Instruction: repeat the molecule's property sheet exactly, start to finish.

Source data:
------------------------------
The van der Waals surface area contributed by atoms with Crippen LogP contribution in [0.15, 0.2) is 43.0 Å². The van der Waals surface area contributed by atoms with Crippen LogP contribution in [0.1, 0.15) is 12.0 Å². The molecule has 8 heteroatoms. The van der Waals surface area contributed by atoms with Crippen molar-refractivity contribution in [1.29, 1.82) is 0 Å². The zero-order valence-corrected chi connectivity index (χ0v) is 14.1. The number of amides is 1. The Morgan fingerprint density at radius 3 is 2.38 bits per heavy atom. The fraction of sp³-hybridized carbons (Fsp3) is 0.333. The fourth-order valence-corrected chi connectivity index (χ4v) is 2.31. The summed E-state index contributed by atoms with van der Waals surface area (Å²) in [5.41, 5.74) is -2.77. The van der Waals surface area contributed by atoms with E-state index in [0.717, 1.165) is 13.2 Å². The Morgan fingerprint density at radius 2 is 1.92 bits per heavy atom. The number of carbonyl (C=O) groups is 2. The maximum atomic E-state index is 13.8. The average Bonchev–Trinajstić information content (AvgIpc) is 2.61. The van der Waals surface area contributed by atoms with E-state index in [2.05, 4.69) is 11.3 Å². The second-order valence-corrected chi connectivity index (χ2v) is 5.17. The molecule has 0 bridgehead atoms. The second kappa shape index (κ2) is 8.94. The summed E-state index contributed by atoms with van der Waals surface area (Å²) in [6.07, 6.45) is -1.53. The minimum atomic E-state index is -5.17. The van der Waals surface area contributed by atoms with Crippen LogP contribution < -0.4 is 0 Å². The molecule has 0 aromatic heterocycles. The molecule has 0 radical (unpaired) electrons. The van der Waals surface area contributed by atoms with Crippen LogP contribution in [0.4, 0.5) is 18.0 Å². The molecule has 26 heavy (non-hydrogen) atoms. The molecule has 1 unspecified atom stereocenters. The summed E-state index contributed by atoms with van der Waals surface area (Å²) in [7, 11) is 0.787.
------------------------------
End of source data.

The van der Waals surface area contributed by atoms with Crippen LogP contribution in [0.15, 0.2) is 43.0 Å². The van der Waals surface area contributed by atoms with Crippen LogP contribution in [0.1, 0.15) is 12.0 Å². The molecule has 8 heteroatoms. The van der Waals surface area contributed by atoms with Crippen molar-refractivity contribution in [1.29, 1.82) is 0 Å². The zero-order valence-corrected chi connectivity index (χ0v) is 14.1. The number of amides is 1. The Morgan fingerprint density at radius 3 is 2.38 bits per heavy atom. The fraction of sp³-hybridized carbons (Fsp3) is 0.333. The fourth-order valence-corrected chi connectivity index (χ4v) is 2.31. The summed E-state index contributed by atoms with van der Waals surface area (Å²) in [5.41, 5.74) is -2.77. The van der Waals surface area contributed by atoms with E-state index in [0.717, 1.165) is 13.2 Å². The Morgan fingerprint density at radius 2 is 1.92 bits per heavy atom. The number of carbonyl (C=O) groups is 2. The maximum atomic E-state index is 13.8. The average Bonchev–Trinajstić information content (AvgIpc) is 2.61. The van der Waals surface area contributed by atoms with E-state index in [2.05, 4.69) is 11.3 Å². The second-order valence-corrected chi connectivity index (χ2v) is 5.17. The molecule has 0 bridgehead atoms. The second kappa shape index (κ2) is 8.94. The summed E-state index contributed by atoms with van der Waals surface area (Å²) in [6.07, 6.45) is -1.53. The minimum atomic E-state index is -5.17. The van der Waals surface area contributed by atoms with Crippen LogP contribution < -0.4 is 0 Å². The molecule has 0 aromatic heterocycles. The molecule has 0 radical (unpaired) electrons. The van der Waals surface area contributed by atoms with Crippen LogP contribution in [0.4, 0.5) is 18.0 Å². The molecule has 26 heavy (non-hydrogen) atoms. The molecule has 1 unspecified atom stereocenters. The summed E-state index contributed by atoms with van der Waals surface area (Å²) in [7, 11) is 0.787.